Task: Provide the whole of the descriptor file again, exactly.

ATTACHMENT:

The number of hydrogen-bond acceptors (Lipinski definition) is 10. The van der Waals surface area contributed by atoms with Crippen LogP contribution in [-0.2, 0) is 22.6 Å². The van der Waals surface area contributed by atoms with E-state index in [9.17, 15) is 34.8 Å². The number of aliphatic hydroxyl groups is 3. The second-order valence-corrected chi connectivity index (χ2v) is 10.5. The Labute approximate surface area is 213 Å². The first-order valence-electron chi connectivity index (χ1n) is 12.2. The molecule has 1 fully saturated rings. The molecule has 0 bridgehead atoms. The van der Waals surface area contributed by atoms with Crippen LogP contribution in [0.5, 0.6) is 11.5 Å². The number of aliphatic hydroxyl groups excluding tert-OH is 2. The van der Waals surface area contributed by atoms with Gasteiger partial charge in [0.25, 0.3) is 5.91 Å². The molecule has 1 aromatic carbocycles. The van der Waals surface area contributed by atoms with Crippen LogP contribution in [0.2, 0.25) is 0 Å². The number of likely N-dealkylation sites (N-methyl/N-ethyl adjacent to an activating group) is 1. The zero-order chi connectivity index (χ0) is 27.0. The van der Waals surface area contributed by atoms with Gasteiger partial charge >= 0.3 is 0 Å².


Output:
The number of hydrogen-bond acceptors (Lipinski definition) is 10. The van der Waals surface area contributed by atoms with Crippen LogP contribution in [-0.2, 0) is 22.6 Å². The van der Waals surface area contributed by atoms with E-state index in [9.17, 15) is 34.8 Å². The number of aliphatic hydroxyl groups is 3. The second-order valence-corrected chi connectivity index (χ2v) is 10.5. The Labute approximate surface area is 213 Å². The first-order valence-electron chi connectivity index (χ1n) is 12.2. The molecule has 1 fully saturated rings. The molecule has 0 bridgehead atoms. The van der Waals surface area contributed by atoms with Crippen LogP contribution in [0.5, 0.6) is 11.5 Å². The number of aliphatic hydroxyl groups excluding tert-OH is 2. The van der Waals surface area contributed by atoms with Gasteiger partial charge in [0.25, 0.3) is 5.91 Å². The molecule has 1 aromatic carbocycles. The van der Waals surface area contributed by atoms with Crippen LogP contribution in [0.2, 0.25) is 0 Å². The number of likely N-dealkylation sites (N-methyl/N-ethyl adjacent to an activating group) is 1. The zero-order chi connectivity index (χ0) is 27.0. The van der Waals surface area contributed by atoms with Gasteiger partial charge >= 0.3 is 0 Å².